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Grazing conference to highlight Nevada range issues



4NCGL-Registrationbooklet-web-copy-1PRNewswire — Ranchers and conservationists share an interest in managing grazing lands for optimum ecologic health. They, and others interested in the environmental and economic implications of range management are invited to a national conference of the Grazing Lands Conservation Initiative (GLCI) being held in Reno, Nevada, December 13-16, 2009.

In bringing its national conference west for the first time, GLCI will in 2009 will give increased focus to western grazing issues. However, the conference will continue its past format of providing information along four “tracks” that will also include Eastern, Midwestern and dairy grazing issues. Some of the issues to be highlighted include the value of rotational grazing and of riparian habitat, carbon sequestration, and the flexibility within grazing systems.

During the conference, the Bureau of Land Management and the Society for Range Management will interviewing conference attendees for a DVD about rangeland issues.

The Society for Range Management is also holding a job fair and on-the-spot hiring.  During the 2009 economic downturn, SRM placed over 40 students and young professionals into jobs with federal agencies.  During 2010, SRM expects to do close to the same or more.  Applications are being accepted beginning today and and applicants could be placed into jobs as early as Thursday.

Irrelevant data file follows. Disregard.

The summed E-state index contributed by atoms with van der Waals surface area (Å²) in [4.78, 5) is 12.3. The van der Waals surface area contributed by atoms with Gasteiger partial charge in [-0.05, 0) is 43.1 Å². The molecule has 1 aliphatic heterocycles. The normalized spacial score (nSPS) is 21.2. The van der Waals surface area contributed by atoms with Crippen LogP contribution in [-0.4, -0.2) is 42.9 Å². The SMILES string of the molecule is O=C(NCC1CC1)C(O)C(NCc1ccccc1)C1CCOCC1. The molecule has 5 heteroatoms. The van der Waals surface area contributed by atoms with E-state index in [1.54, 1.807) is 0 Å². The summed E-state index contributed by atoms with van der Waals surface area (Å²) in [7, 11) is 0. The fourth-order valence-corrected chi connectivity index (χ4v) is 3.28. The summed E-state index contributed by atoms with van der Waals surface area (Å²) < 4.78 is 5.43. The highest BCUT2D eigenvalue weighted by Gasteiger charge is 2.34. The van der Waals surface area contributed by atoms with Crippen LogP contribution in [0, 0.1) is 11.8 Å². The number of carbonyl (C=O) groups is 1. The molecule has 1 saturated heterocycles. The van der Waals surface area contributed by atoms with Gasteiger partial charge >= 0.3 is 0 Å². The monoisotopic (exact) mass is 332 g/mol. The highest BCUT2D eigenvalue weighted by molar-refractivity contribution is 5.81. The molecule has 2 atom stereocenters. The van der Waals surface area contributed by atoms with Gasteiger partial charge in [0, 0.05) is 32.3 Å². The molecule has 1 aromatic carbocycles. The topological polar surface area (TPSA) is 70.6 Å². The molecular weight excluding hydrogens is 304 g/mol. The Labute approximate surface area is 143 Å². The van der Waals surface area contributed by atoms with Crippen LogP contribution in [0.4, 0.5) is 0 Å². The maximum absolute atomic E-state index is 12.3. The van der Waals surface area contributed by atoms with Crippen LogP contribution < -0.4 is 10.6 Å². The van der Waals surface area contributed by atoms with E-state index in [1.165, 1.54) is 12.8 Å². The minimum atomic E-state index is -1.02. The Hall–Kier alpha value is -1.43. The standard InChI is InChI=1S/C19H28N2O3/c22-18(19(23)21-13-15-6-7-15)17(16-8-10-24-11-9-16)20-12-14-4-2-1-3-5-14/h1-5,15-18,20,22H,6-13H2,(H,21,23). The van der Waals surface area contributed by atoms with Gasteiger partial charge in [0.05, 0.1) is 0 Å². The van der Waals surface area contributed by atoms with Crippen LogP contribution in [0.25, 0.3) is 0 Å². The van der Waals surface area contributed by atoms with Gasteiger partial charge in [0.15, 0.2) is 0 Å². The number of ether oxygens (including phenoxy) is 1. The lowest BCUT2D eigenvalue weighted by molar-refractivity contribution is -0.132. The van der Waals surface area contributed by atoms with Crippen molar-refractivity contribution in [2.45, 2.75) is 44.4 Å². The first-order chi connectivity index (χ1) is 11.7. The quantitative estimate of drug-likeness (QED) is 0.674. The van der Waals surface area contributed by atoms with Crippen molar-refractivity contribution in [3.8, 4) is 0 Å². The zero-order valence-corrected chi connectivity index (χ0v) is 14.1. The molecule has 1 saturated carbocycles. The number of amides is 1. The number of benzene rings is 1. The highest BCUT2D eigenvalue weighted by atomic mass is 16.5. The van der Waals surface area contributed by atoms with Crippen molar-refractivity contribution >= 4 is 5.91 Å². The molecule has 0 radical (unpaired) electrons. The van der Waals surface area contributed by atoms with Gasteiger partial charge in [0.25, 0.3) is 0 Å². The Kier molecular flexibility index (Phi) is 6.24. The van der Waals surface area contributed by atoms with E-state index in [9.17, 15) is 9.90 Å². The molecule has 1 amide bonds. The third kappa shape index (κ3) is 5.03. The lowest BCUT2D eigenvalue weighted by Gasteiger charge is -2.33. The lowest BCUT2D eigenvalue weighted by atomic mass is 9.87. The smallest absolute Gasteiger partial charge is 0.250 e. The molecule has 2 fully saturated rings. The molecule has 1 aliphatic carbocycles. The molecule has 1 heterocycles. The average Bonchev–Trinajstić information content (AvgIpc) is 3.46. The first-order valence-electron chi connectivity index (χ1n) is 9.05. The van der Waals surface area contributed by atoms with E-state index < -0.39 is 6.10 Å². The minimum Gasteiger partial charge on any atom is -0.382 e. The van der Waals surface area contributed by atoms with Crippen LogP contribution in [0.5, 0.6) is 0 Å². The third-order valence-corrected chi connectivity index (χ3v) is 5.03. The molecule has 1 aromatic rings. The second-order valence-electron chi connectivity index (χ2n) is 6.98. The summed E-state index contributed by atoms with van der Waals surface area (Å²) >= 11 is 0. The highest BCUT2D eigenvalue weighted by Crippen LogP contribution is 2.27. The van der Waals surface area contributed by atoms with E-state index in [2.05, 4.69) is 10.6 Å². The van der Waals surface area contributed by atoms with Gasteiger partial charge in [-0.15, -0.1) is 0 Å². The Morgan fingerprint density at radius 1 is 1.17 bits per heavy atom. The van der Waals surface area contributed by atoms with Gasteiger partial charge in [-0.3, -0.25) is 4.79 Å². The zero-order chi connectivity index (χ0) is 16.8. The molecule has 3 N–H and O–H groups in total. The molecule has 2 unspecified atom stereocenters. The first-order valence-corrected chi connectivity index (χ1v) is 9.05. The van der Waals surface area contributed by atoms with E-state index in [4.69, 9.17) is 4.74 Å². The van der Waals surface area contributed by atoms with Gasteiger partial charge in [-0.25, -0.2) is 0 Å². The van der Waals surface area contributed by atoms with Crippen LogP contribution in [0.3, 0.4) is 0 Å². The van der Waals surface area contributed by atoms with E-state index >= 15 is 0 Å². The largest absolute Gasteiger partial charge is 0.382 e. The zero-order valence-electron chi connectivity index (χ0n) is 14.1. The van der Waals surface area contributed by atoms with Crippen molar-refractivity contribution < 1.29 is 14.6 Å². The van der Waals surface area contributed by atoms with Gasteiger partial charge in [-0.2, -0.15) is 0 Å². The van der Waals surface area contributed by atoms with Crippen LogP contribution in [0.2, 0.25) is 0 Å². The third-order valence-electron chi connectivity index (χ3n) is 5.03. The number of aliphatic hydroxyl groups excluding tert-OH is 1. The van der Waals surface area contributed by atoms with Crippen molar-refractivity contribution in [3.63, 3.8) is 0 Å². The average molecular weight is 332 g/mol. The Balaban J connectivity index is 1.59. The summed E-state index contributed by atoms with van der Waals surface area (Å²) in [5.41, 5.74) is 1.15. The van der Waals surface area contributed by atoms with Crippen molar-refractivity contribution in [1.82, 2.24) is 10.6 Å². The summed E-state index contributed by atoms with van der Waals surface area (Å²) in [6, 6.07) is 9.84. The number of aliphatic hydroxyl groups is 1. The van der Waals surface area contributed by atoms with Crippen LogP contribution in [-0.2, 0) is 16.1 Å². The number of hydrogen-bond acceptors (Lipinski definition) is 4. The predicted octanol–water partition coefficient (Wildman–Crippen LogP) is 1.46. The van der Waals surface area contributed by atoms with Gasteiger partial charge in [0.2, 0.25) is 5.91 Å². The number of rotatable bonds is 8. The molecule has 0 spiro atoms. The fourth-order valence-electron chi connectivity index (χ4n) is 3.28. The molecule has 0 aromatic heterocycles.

One thing that sets GLCI apart from other conferences is its focus on ranchers as presenters. “We know experts come from academia, government, and the non-profit world and we welcome them all, but we also look for the ‘cowboy expert’ who has gained his–or her–expertise through long hours with livestock and first-hand exposure to all sorts of elements–natural, economic and political,” says Drake.

Grazing lands management is not just a rural issue, says Bob Drake, Chairman of the Grazing Lands Conservation Initiative (GLCI). With at least two-thirds of the national land base in this grazing land, says Drake, the wise management of these lands has implications not only for the continued viability of ranchers but also for the well being of watersheds and communities who rely on these lands for open space, hunting, hiking, plant and wildlife habitat, groundwater recharge, carbon sequestration and energy collection.

Information on registration and/or exhibitor opportunities is at  www.glci.org.

Anita Brown, (530) 792-5644
Liz Warner (775) 857-8500, ext 105

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